Primary keys and Foreign Keys

Hi,

Thank you for your great work and your dedication to Open Source!
We are in the process of evaluating ERPNext and currently migrating data from another ERP software.
We really want to make it work!

So, we have multiple companies (ideally reflected hierarchically but that’s a different topic),
each with their own customers/suppliers.

Looking at the database and source code, we are very surprised to

a) not find immutable IDs
b) not find foreign key constraints
c) not find composite primary keys given the company -> customer/supplier -> contact layers


Regarding IDs - varchar vs. numeric - Rushabh wrote in 2013:
“All tables have a unique “name” (which is actually id). This could be a numeric series or name (based on user preferences in masters like Customer, Supplier, Item)”

and in 2016:
“There are lots of benefits too, the biggest being that all foreign keys become human readable and we avoid using joins even for simple queries.
Its a design decision and there are pros and cons both ways, right now we have not faced major issues.”

Regarding the lack of foreign keys (in 2016):
“Because Foreign Keys automatically indexes the column in MariaDB and this creates performance issues as the data scales.”

When user “damian” suggested
“By changing your foreign keys to integers you’ll be able to have them indexed, foreign key constraints enabled and still have manageable index sizes.” (and also suggested the adoption of SQLAlchemy as ERPNext’s ORM)
Rushabh replied (2013):
“Yeah we have never looked into this recently - thanks for clarifying we will probably fix this at a later point. It will involve a major rewrite though!”


There are some negative, very practical implications of the above:

Re a) and b): If a company or contact name changes, URLs in historical emails/documents are broken and all existing relationships need to be adjusted. Relying on an API to do the latter is brittle - every new add-on will need to take this into account. A foreign key relationship in the database will guarantee referential integrity at all times, an integer primary key will have a cheap index and serve as a permanent identifier no matter which names change. Also we could not find checks which would confirm referential integrity by code. When we pump a historic invoice into the database for “Customer C”, that “Customer C” better exist!

Re c): Our company A might have a “Customer C Limited” and our company B might also have a “Customer C Limited” (in a different country). These are legal names, and with different users in Company A and B there is no real world reason to name them differently. A composite primary key would allow one “Customer C Limited” PER company, not across the whole database. Within two different customers we may have a Jane Smith (or Vikram Agarwal) again (Or Jane Miller marries and changes her name to Smith). Across all customers/suppliers of all companies we already have numerous real life examples of this problem. A composite key across the three layers would allow one contact per customer per company with the same name. However, that would require the current URLs to now have three components in order to be unique… which brings me back to the integer primary key of a) and b), solving ALSO this issue. There are reasons why this has become widespread practice.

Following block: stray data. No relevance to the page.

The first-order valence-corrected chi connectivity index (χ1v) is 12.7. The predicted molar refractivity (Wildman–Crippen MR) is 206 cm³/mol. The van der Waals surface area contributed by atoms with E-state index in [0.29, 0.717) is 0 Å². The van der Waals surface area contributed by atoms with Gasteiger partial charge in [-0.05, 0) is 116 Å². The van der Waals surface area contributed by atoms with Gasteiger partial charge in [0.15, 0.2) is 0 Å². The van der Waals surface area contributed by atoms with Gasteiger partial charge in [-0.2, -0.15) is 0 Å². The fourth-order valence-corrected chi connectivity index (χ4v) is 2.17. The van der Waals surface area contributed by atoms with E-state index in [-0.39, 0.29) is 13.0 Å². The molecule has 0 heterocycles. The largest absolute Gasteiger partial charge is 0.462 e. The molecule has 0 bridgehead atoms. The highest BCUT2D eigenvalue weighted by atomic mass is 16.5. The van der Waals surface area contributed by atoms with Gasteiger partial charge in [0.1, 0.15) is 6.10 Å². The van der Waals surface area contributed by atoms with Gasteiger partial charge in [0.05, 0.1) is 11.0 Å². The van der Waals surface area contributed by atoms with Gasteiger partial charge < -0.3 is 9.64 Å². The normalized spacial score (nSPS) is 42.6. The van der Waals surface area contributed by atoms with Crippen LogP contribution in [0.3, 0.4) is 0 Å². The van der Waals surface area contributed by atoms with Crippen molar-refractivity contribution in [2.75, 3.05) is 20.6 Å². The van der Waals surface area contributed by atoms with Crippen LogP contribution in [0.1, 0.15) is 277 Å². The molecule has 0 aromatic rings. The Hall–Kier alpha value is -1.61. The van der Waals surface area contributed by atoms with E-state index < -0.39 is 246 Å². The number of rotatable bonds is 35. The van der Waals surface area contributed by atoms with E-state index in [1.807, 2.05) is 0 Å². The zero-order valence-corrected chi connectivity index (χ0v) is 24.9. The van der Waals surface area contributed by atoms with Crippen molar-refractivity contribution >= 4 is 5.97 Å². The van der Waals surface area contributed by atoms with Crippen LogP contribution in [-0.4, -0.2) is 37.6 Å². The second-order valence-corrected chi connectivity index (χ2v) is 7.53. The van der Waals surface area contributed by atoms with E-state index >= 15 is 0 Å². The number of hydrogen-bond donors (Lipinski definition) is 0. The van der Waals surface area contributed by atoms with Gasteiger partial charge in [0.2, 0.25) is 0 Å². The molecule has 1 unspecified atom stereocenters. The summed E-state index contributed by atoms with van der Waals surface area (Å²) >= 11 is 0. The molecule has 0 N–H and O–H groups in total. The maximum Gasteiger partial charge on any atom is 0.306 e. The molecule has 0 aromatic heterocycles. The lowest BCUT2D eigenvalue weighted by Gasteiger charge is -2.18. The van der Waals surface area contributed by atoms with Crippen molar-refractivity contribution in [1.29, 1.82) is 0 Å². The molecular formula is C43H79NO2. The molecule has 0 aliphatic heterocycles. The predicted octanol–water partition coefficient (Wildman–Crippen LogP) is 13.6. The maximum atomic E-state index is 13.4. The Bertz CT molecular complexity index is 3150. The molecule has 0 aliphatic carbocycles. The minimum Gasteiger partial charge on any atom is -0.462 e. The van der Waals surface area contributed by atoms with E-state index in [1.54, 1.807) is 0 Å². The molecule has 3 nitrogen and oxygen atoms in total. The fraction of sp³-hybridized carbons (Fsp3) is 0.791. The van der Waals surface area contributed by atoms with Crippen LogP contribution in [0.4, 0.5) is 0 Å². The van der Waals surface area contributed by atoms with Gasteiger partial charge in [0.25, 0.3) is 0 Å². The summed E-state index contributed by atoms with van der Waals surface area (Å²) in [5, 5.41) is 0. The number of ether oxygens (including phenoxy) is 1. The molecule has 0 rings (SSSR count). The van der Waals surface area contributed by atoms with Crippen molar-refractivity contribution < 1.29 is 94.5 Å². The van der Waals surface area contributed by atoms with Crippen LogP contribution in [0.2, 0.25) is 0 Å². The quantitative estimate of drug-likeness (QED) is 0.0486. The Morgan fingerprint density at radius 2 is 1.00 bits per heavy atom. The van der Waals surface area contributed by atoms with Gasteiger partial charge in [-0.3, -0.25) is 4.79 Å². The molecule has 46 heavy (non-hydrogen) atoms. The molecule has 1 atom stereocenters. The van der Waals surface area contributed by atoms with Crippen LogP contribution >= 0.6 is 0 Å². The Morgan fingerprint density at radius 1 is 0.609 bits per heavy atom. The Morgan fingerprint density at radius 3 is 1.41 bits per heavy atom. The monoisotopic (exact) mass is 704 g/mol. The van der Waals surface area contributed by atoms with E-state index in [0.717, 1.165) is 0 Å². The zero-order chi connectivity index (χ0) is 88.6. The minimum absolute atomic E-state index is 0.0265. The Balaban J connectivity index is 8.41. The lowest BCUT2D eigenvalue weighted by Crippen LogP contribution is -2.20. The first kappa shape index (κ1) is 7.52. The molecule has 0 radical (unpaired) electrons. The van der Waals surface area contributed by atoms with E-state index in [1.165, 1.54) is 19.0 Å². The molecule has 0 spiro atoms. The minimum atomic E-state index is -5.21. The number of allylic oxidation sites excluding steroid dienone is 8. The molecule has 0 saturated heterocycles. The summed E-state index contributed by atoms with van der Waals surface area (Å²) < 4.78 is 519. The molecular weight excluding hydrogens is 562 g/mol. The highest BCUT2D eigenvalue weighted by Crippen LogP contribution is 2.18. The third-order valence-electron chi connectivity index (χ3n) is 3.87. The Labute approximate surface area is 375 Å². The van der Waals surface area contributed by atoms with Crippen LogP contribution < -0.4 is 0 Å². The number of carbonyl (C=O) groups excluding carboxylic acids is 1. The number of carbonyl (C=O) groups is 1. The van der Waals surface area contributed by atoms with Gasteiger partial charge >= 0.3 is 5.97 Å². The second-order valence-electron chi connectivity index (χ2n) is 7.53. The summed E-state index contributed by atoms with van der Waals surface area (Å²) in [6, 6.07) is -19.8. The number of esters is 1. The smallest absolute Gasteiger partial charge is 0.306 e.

A join is cheap but also necessary in all but the simplest of cases. A URL can be made human-readable by inserting an otherwise technically irrelevant string.
The price of risking referential integrity and problems with mutable primary keys are in our opinion not worth the benefits, and are a design decision that needs to be adjusted before we can move forward.

We love Open Source and we want ERPNext to be suitable for big companies.
I would like to find out:

  • Do you acknowledge that the mutable varchar primary key and lack of foreign keys is a fundamental problem?
  • If yes: Is solving this problem on the short term agenda? We want to help.
  • If no: Would you adopt a change to primary and foreign keys developed by us upstream?
  • Would a foundation membership change any of this?

Thank you for your help.

Kind regards,
Danny

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@danny thanks for doing your research well on this topic :wink:

Answers:

Yes and no. Yes because we end up doing a lot of the database work on the ORM layer and we leave the system vulnerable to anyone writes directly to the database. In this case, we always recommend users to add data via the ORM or REST API. There are also helper methods to speed up the inserts / updates.

No: because, this makes things an order of magnitude simpler on the querying side (not having joins). Complex transactions like Invoices have close to 25 references, so adding 25 joins not only adds to complexity but also loss of performance.

No, not on the short term agenda.

Let me warn you, that this will be on massive rewrite. You may really want to identify use-cases why you want to do this rather than just a categorical idea that X is the best way of doing things. In my experience, every decision has a cost.

If you have executed it well and it seems like there is a reasonable performance improvement and the migration works effortlessly, then yes, we will accept it. There are no “religious” issues here. (The only religious issues we have are about how to name things, and we are strongly against fragmentation of the platform).

No. The foundation is just a stake holder in the project like any other user or developer. Merge decisions are based on merit only. The foundation can help you make new friends in the community though, and show your intent as a serious contributor :wink:

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